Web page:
Chromosomal Rearrangement Genes in Fusion (5’ or 3’ Segments) Pathogenic Derivative Prevalence Diagnostic Significance (Yes, No or Unknown) Prognostic Significance (Yes, No or Unknown) Therapeutic Significance (Yes, No or Unknown) Notes
EXAMPLE t(9;22)(q34;q11.2) EXAMPLE 3'ABL1 / 5'BCR EXAMPLE der(22) EXAMPLE 20% (COSMIC)

EXAMPLE 30% (add reference)


The t(9;22) is diagnostic of CML in the appropriate morphology and clinical context (add reference). This fusion is responsive to targeted therapy such as Imatinib (Gleevec) (add reference).

editv4:Chromosomal Rearrangements (Gene Fusions)
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There is no recurrent rearrangements in this entity.

• t(7;12)(q36;p13), cytogenetically cryptic, leads to MNX1 deregulation and a poor prognosis.

- The morphology of cases is variable, but a significant portion is AML with minimal differentiation or without maturation most common in children[6][7].

- This translocation has also been reported in ALL

• t(10;11)(p12;q14) has an intermediate to poor prognosis[8] .

- Most cases show immature morphology.

- This translocation has also been reported in many other hematological malignancies[9].

Chromosomal Rearrangement Genes in Fusion (5’ or 3’ Segments) Pathogenic Derivative Prevalence
t(7;12)(q36;p13) 5’ HLXB9 – 3’ ETV6 der(12) Rare
t(10;11)(p12;q14) 5’ CALM – 3’ AF10 Rare

editv4:Clinical Significance (Diagnosis, Prognosis and Therapeutic Implications).
Please incorporate this section into the relevant tables found in:
  • Chromosomal Rearrangements (Gene Fusions)
  • Individual Region Genomic Gain/Loss/LOH
  • Characteristic Chromosomal Patterns
  • Gene Mutations (SNV/INDEL)

• Adverse outcome in children. May relate to a lack of more favorable AML cytogenetic abnormalities, such as t(8;21) and inv 16 and presence of high-risk abnormalities (i.e. chromosome 5)[10].

• Patients treated with only chemotherapy in conventional doses.

• Stem cell transplantation may contribute to a longer remission and prolongation of the survival[11].

• MDR1/p-170 protein is positive in blasts and mediates multidrug resistance in adults. This protein functions as a barrier, reducing intracellular concentrations of chemotherapeutics[12][13].

Individual Region Genomic Gain / Loss / LOH

Put your text here and fill in the table (Instructions: Includes aberrations not involving gene fusions. Can include references in the table. Can refer to CGC workgroup tables as linked on the homepage if applicable.)

Chr # Gain / Loss / Amp / LOH Minimal Region Genomic Coordinates [Genome Build] Minimal Region Cytoband Diagnostic Significance (Yes, No or Unknown) Prognostic Significance (Yes, No or Unknown) Therapeutic Significance (Yes, No or Unknown) Notes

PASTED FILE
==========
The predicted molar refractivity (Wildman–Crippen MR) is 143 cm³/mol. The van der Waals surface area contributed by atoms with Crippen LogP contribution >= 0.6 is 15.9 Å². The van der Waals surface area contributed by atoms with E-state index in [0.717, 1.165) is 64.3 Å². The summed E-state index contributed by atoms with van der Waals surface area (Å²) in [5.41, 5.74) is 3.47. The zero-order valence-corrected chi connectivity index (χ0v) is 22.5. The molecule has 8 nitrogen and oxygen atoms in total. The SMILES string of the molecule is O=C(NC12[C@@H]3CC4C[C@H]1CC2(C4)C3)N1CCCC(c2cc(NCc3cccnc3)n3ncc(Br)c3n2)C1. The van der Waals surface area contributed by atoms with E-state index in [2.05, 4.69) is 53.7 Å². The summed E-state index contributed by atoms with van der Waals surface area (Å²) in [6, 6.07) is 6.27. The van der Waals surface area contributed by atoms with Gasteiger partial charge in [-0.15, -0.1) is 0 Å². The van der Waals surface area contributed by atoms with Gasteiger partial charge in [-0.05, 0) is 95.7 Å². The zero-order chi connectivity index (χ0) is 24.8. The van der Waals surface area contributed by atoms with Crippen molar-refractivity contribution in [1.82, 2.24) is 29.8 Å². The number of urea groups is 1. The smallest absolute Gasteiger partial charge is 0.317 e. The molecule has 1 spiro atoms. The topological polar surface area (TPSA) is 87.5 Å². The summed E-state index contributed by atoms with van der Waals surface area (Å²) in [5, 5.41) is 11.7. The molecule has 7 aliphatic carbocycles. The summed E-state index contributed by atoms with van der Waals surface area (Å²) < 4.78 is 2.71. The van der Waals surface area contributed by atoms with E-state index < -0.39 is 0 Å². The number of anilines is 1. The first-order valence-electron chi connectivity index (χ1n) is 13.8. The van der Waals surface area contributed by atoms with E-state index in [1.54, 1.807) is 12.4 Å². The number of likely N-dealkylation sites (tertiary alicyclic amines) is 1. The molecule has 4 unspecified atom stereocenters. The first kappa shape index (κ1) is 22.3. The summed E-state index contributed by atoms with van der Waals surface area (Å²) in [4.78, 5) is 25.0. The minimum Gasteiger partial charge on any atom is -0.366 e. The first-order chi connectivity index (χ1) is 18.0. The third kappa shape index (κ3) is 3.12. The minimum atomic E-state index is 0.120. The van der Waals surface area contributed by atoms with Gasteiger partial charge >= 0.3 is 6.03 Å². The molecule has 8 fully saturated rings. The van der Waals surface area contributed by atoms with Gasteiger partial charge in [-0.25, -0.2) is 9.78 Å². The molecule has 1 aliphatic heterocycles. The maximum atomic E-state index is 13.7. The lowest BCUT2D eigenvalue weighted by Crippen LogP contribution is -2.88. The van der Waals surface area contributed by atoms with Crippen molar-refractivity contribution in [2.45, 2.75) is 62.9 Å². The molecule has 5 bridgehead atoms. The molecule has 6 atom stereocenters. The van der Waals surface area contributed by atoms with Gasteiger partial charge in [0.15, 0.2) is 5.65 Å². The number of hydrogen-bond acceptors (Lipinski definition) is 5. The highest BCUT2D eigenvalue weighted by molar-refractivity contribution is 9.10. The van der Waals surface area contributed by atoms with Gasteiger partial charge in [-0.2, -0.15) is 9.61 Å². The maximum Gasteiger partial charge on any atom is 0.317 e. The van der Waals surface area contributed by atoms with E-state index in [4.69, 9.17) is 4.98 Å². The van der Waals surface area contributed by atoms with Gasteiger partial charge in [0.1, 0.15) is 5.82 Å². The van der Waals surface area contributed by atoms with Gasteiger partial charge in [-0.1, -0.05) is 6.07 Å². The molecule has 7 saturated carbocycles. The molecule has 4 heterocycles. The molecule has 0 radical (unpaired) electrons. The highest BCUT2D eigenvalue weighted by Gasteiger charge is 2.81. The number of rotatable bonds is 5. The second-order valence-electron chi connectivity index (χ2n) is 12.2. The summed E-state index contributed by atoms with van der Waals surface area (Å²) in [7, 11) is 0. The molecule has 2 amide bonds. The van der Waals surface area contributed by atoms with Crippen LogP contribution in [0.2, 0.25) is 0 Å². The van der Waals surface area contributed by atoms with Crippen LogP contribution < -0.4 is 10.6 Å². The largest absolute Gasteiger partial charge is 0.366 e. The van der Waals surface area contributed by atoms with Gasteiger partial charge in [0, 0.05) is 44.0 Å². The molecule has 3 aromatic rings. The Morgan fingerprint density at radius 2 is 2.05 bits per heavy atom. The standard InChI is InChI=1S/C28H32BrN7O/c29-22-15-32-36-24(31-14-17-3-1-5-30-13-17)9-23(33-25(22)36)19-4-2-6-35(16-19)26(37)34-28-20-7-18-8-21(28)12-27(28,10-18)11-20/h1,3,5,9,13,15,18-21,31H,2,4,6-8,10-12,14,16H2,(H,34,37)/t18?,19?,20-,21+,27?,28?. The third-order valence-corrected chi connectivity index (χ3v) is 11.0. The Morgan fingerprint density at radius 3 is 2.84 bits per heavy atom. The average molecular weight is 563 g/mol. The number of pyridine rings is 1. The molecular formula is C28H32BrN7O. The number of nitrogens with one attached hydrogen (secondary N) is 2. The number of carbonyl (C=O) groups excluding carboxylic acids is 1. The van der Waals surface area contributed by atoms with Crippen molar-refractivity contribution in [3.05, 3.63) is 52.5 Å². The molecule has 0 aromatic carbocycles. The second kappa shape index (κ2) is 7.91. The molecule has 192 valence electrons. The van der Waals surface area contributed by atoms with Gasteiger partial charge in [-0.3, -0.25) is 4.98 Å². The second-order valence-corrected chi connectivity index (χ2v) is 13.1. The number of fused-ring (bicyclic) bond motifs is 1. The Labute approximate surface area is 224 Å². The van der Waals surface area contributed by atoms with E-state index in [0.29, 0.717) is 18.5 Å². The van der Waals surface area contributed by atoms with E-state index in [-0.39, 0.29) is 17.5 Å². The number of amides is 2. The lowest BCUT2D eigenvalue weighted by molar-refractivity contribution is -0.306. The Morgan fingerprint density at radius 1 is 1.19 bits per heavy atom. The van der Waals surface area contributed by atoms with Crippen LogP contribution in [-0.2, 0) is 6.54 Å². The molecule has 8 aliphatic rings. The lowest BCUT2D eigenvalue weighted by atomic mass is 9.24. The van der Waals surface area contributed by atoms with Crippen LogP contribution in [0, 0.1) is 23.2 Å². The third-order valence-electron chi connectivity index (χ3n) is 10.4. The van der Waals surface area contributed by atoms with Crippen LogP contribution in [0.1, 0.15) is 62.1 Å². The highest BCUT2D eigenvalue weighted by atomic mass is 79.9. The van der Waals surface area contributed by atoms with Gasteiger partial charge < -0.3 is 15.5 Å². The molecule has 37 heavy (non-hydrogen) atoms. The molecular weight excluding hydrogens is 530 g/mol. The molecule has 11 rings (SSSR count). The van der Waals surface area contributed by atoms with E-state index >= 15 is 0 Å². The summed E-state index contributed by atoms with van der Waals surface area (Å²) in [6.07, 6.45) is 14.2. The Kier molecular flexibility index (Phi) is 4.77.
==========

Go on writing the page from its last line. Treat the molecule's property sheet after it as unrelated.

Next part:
chr7:1- 159,335,973 [hg38]




Presence of monosomy 7 (or 7q deletion) is sufficient for a diagnosis of AML with MDS-related changes when there is ≥20% blasts and no prior therapy (add reference).  Monosomy 7/7q deletion is associated with a poor prognosis in AML (add reference).




chr8:1-145,138,636 [hg38]




Common recurrent secondary finding for t(8;21) (add reference).

editv4:Genomic Gain/Loss/LOH
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• +4 sole; intermediate/poor prognosis

• +8[14]

• +10 sole; intermediate/poor prognosis[15]

• 11q gain MLL amplification; poor prognosis[14]

• +13 sole; poor prognosis[14][16][17] and associated with TdT expression[18]

• +14[14]

• del(11q)

• Loss and haploinsufficiency of ETV6 through deletion may be a leukemogenic step in AML-M0[7]

Characteristic Chromosomal Patterns

Put your text here (EXAMPLE PATTERNS: hyperdiploid; gain of odd number chromosomes including typically chromosome 1, 3, 5, 7, 11, and 17; co-deletion of 1p and 19q; complex karyotypes without characteristic genetic findings; chromothripsis)

Chromosomal Pattern Diagnostic Significance (Yes, No or Unknown) Prognostic Significance (Yes, No or Unknown) Therapeutic Significance (Yes, No or Unknown) Notes

Co-deletion of 1p and 18q


See chromosomal rearrangements table as this pattern is due to an unbalanced derivative translocation associated with oligodendroglioma (add reference).

editv4:Characteristic Chromosomal Aberrations / Patterns
The content below was from the old template. Please incorporate above.

• No specific chromosomal abnormality is identified

• Complex karyotype[14]

• Unbalanced abnormalities

• Most common: del(5q) or t(5q) and loss of chromosome 7 or del(7q)[14][16] the presence of these abnormalities would place the case in the category of AML with myelodysplasia-related changes per new WHO classification (2017).